Thirteen quarterbacks were chosen before the Jets selected Pat Ryan in the 11th round of the 1978 NFL Draft out of Tennessee. None, however, would play in as many games or as long in the league as he did.
“I didn’t play much in college and so I was just hoping to get drafted,” said Ryan, who was with the Jets for 12 seasons, 1978-89. “I wouldn’t have got drafted nowadays with only seven rounds, but there were 12 back then. So, I slid in at the last minute.”
Played sparingly during the launch of his career as a backup to Richard Todd and Matt Robinson, what was Ryan’s mindset?
“Early on, I really didn’t understand what it took because I didn’t play much,” he said. “But over the years, I figured out that you better be prepared to play whether you’re getting the reps or not in practice because sooner or later the time is going to come and you’re going to be in there. And if you’re not ready to play and you don’t do the job, they’ll just go find somebody else.”
‘The time’ came in 1984, when Ryan started 11 games, of which the Jets won six. He finished the season with a career-high 1,939 passing yards with 14 touchdowns and 14 interceptions.
‘The time’ came again two years later.
New York began the 1986 season with 11 straight victories, but that was followed by five straight losses. And while the Jets made the playoffs as a wild-card team, coach Joe Walton evidently felt they’d have a better chance of winning with a change at quarterback. He benched starter Ken O’Brien and tabbed Ryan to open the post-season against the Kansas City Chiefs.
“I was kind of in disbelief, to be honest with you. That’s kind of a strange time to change quarterbacks and I had no inkling that was going to happen. And when he came to me and told me, I said, ‘Well, OK, be careful what you wish for,’” Ryan laughed.
Behind Ryan’s three touchdown passes, the Jets beat the Chiefs, 35-15. Their season ended the following week with a 23-20 double-overtime divisional round loss to the Cleveland Browns.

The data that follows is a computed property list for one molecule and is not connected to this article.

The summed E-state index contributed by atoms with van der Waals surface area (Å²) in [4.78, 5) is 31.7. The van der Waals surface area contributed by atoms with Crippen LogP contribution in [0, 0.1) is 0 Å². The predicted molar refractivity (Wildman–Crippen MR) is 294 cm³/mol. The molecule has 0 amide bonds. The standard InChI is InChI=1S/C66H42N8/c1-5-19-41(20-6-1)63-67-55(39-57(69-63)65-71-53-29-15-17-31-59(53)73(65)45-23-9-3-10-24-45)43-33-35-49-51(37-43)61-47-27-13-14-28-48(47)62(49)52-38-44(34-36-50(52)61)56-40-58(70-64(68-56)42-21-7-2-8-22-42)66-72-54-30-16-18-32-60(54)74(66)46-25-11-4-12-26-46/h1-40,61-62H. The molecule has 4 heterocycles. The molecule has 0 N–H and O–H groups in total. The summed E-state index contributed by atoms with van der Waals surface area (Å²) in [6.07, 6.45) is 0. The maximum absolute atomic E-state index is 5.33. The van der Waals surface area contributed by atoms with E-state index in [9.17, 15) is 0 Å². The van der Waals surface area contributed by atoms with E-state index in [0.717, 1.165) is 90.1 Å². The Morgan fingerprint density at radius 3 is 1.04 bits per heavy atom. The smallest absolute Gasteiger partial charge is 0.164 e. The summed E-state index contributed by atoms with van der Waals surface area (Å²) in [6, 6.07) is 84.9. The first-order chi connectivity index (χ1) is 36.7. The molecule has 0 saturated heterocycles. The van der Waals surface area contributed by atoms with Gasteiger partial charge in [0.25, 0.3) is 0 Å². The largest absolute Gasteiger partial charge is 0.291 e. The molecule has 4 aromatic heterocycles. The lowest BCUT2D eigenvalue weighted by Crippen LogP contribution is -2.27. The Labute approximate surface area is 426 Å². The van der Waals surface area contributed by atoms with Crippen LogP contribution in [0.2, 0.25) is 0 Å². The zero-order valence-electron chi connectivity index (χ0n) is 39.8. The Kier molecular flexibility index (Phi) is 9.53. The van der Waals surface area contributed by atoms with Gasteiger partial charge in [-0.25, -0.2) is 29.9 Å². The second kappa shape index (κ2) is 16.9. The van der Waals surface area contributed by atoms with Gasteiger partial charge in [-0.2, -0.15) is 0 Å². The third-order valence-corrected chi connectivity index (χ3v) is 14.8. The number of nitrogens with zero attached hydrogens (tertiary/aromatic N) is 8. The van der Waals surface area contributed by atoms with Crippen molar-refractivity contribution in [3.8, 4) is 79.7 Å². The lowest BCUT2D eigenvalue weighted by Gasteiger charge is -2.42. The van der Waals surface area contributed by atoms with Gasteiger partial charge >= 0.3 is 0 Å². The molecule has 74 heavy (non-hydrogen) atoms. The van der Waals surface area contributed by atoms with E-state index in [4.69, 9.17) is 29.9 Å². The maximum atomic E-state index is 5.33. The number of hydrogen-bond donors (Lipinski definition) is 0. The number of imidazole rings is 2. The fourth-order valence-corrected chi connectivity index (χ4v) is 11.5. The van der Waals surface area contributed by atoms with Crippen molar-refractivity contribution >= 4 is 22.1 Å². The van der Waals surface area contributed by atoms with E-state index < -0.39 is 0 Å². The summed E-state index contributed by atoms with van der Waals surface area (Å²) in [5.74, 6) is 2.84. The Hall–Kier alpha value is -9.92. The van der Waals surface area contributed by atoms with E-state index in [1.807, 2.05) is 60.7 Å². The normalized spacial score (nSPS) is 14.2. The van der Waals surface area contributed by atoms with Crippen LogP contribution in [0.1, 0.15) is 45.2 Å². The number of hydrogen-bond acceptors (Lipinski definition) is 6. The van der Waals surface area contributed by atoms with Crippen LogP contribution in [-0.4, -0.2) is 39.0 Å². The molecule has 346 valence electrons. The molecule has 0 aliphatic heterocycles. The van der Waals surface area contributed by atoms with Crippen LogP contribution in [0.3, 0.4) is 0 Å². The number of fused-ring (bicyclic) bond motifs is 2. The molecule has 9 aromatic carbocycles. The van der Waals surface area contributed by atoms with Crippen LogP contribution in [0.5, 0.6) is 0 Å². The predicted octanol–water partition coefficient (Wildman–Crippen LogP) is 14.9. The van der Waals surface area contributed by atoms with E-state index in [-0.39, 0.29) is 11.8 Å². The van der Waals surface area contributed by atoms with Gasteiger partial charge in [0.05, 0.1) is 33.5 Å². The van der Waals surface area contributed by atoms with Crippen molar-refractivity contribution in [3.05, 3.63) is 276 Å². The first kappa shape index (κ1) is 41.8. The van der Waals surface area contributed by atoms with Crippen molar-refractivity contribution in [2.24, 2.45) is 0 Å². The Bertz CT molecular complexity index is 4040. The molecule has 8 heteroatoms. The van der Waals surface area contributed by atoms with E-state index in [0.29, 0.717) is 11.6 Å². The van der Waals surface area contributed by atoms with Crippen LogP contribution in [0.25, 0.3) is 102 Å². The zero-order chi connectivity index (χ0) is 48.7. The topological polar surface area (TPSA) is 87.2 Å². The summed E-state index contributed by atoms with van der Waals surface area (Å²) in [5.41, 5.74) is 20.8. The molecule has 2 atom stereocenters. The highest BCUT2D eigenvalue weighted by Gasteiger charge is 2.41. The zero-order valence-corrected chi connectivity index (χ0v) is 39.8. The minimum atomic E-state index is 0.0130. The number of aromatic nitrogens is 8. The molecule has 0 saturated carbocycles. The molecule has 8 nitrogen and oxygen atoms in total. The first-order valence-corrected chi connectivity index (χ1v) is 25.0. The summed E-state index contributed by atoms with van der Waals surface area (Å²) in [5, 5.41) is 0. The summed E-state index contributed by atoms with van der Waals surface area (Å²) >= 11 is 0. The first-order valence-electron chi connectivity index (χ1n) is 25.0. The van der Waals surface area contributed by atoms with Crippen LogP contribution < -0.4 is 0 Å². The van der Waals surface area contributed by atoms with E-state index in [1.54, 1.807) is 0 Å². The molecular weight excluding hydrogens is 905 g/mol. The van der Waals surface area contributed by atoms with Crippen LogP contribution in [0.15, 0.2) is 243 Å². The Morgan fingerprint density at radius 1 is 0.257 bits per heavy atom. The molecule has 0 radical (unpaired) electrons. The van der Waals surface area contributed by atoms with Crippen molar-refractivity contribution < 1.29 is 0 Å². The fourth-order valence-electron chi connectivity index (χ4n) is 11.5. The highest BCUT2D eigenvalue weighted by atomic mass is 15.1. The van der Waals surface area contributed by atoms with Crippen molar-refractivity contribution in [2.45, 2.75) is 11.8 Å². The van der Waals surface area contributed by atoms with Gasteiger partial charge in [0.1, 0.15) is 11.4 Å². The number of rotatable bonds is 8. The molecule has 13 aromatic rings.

Playing in 141 games over 12 seasons for the Jets, Ryan may not be destined for the Pro Football Hall of Fame, but he clearly proved to be an important part of the team. What was the key to his longevity and makes him most proud of his career?
“Not having to play every Sunday. That’s as honest as I can be,” said Ryan, who concluded his 13-year NFL career with the Philadelphia Eagles in 1991. “These guys that play day in and day out for 10 or 15 years, I don’t see how they physically do it, to be honest with you. Some of the shots you take… You stay beat up and injured. I just don’t see how some of these guys make it through from week to week.
“I think the thing that I was proud of is that I didn’t play a lot, but when I did, for the most part, I did a pretty good job. I was prepared and I felt like I was a pretty fair leader.”
Now 26 years removed from the game, Ryan is still a leader. And as the owner of the Pat Ryan Construction Company in Knoxville, Tennessee, he’s a successful businessman, as well.
“I started it while I was playing. I just felt like I needed to have something to go to,” Ryan said. “I didn’t know how long I was going to play, but I didn’t want to be one of those guys that was out of the game and had no clue what I was going to do. So, I started building houses. I’d build a house every off-season and kind of figured out the business a little bit so I’d have someplace to go when it all finished.
“I still build houses, do a little commercial (construction), do a lot of renovations, big additions, kitchens, whatever. It depends on how business is. Sometimes business is real good and you can pick and choose, and sometimes it just slows down where you just do what you’ve got to do.
“I’ve always liked building. I don’t like the management aspect of it much. I’m smallish. Really, it’s me and my son, Jake, and then a whole bunch of subcontractors. So, we’re pretty much hands-on with everything. I enjoy that part of it.”
Ryan and his wife, Debbie, also have a daughter, Caitlin, who is an academic counselor in the University of Tennessee’s athletic department.